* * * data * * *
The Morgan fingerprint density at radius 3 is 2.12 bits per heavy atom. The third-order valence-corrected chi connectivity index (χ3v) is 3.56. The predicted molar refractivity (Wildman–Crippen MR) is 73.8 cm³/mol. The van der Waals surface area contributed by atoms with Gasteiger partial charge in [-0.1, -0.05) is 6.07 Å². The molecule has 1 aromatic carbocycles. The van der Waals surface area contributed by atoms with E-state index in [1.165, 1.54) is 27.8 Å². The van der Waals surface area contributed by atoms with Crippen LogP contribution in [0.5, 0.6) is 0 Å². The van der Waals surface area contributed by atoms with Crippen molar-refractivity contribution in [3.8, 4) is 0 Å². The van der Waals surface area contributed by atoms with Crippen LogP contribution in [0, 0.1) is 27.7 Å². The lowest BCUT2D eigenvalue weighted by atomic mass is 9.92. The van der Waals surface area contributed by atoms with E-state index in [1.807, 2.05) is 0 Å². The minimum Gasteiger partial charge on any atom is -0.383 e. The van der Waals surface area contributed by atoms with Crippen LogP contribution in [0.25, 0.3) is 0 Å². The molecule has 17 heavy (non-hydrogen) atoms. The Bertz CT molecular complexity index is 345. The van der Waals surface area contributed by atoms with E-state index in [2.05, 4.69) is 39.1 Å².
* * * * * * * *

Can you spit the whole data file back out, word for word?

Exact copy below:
The Morgan fingerprint density at radius 3 is 2.12 bits per heavy atom. The third-order valence-corrected chi connectivity index (χ3v) is 3.56. The predicted molar refractivity (Wildman–Crippen MR) is 73.8 cm³/mol. The van der Waals surface area contributed by atoms with Gasteiger partial charge in [-0.1, -0.05) is 6.07 Å². The molecule has 1 aromatic carbocycles. The van der Waals surface area contributed by atoms with E-state index in [1.165, 1.54) is 27.8 Å². The van der Waals surface area contributed by atoms with Crippen LogP contribution in [0.5, 0.6) is 0 Å². The van der Waals surface area contributed by atoms with Crippen molar-refractivity contribution in [3.8, 4) is 0 Å². The van der Waals surface area contributed by atoms with Crippen LogP contribution in [0, 0.1) is 27.7 Å². The lowest BCUT2D eigenvalue weighted by atomic mass is 9.92. The van der Waals surface area contributed by atoms with E-state index in [1.807, 2.05) is 0 Å². The minimum Gasteiger partial charge on any atom is -0.383 e. The van der Waals surface area contributed by atoms with Crippen LogP contribution in [0.25, 0.3) is 0 Å². The molecule has 17 heavy (non-hydrogen) atoms. The Bertz CT molecular complexity index is 345. The van der Waals surface area contributed by atoms with E-state index in [2.05, 4.69) is 39.1 Å².